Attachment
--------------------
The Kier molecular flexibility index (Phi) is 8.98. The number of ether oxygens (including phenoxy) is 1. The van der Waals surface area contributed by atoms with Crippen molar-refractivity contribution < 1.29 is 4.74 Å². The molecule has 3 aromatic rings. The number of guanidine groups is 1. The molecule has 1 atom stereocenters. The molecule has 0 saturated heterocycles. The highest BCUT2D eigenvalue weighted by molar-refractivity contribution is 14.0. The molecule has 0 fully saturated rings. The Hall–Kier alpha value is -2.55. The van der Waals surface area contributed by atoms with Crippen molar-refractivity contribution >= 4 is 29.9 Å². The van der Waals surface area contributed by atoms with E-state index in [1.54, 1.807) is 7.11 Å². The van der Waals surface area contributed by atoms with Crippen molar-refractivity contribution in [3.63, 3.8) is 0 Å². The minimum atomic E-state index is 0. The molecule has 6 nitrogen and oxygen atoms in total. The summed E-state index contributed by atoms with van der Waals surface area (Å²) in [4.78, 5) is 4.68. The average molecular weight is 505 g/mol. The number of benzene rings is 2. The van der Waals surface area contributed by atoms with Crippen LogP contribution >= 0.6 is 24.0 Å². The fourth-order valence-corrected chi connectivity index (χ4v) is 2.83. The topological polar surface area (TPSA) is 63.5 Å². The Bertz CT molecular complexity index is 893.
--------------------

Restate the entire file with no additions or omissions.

The Kier molecular flexibility index (Phi) is 8.98. The number of ether oxygens (including phenoxy) is 1. The van der Waals surface area contributed by atoms with Crippen molar-refractivity contribution < 1.29 is 4.74 Å². The molecule has 3 aromatic rings. The number of guanidine groups is 1. The molecule has 1 atom stereocenters. The molecule has 0 saturated heterocycles. The highest BCUT2D eigenvalue weighted by molar-refractivity contribution is 14.0. The molecule has 0 fully saturated rings. The Hall–Kier alpha value is -2.55. The van der Waals surface area contributed by atoms with Crippen molar-refractivity contribution >= 4 is 29.9 Å². The van der Waals surface area contributed by atoms with E-state index in [1.54, 1.807) is 7.11 Å². The van der Waals surface area contributed by atoms with Crippen molar-refractivity contribution in [3.63, 3.8) is 0 Å². The minimum atomic E-state index is 0. The molecule has 6 nitrogen and oxygen atoms in total. The summed E-state index contributed by atoms with van der Waals surface area (Å²) in [4.78, 5) is 4.68. The average molecular weight is 505 g/mol. The number of benzene rings is 2. The van der Waals surface area contributed by atoms with Crippen LogP contribution >= 0.6 is 24.0 Å². The fourth-order valence-corrected chi connectivity index (χ4v) is 2.83. The topological polar surface area (TPSA) is 63.5 Å². The Bertz CT molecular complexity index is 893.